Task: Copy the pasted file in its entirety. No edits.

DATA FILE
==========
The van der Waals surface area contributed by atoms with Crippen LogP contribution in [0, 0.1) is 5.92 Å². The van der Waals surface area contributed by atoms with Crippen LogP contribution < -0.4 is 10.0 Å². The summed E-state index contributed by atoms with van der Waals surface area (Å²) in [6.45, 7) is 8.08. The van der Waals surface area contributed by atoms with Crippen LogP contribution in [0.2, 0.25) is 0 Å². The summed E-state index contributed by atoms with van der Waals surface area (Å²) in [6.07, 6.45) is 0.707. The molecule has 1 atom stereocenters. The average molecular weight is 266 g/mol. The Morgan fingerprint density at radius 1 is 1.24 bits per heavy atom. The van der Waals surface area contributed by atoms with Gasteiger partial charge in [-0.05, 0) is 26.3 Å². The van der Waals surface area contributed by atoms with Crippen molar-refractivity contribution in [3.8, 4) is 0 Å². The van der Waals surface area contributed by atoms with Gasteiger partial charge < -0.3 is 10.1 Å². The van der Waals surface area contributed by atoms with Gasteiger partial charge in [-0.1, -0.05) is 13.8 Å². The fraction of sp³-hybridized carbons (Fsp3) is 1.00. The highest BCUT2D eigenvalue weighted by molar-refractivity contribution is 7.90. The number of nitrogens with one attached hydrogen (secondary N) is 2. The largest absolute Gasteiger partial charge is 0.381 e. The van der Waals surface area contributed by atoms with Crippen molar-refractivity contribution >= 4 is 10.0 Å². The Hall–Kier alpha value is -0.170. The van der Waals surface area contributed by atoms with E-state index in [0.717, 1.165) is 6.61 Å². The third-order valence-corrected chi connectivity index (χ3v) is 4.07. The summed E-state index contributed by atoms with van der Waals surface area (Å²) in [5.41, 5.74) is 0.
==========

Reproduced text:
The van der Waals surface area contributed by atoms with Crippen LogP contribution in [0, 0.1) is 5.92 Å². The van der Waals surface area contributed by atoms with Crippen LogP contribution < -0.4 is 10.0 Å². The summed E-state index contributed by atoms with van der Waals surface area (Å²) in [6.45, 7) is 8.08. The van der Waals surface area contributed by atoms with Crippen LogP contribution in [0.2, 0.25) is 0 Å². The summed E-state index contributed by atoms with van der Waals surface area (Å²) in [6.07, 6.45) is 0.707. The molecule has 1 atom stereocenters. The average molecular weight is 266 g/mol. The Morgan fingerprint density at radius 1 is 1.24 bits per heavy atom. The van der Waals surface area contributed by atoms with Gasteiger partial charge in [-0.05, 0) is 26.3 Å². The van der Waals surface area contributed by atoms with Crippen molar-refractivity contribution in [3.8, 4) is 0 Å². The van der Waals surface area contributed by atoms with Gasteiger partial charge < -0.3 is 10.1 Å². The van der Waals surface area contributed by atoms with Gasteiger partial charge in [-0.1, -0.05) is 13.8 Å². The fraction of sp³-hybridized carbons (Fsp3) is 1.00. The highest BCUT2D eigenvalue weighted by molar-refractivity contribution is 7.90. The number of nitrogens with one attached hydrogen (secondary N) is 2. The largest absolute Gasteiger partial charge is 0.381 e. The van der Waals surface area contributed by atoms with Crippen molar-refractivity contribution >= 4 is 10.0 Å². The Hall–Kier alpha value is -0.170. The van der Waals surface area contributed by atoms with E-state index in [0.717, 1.165) is 6.61 Å². The third-order valence-corrected chi connectivity index (χ3v) is 4.07. The summed E-state index contributed by atoms with van der Waals surface area (Å²) in [5.41, 5.74) is 0.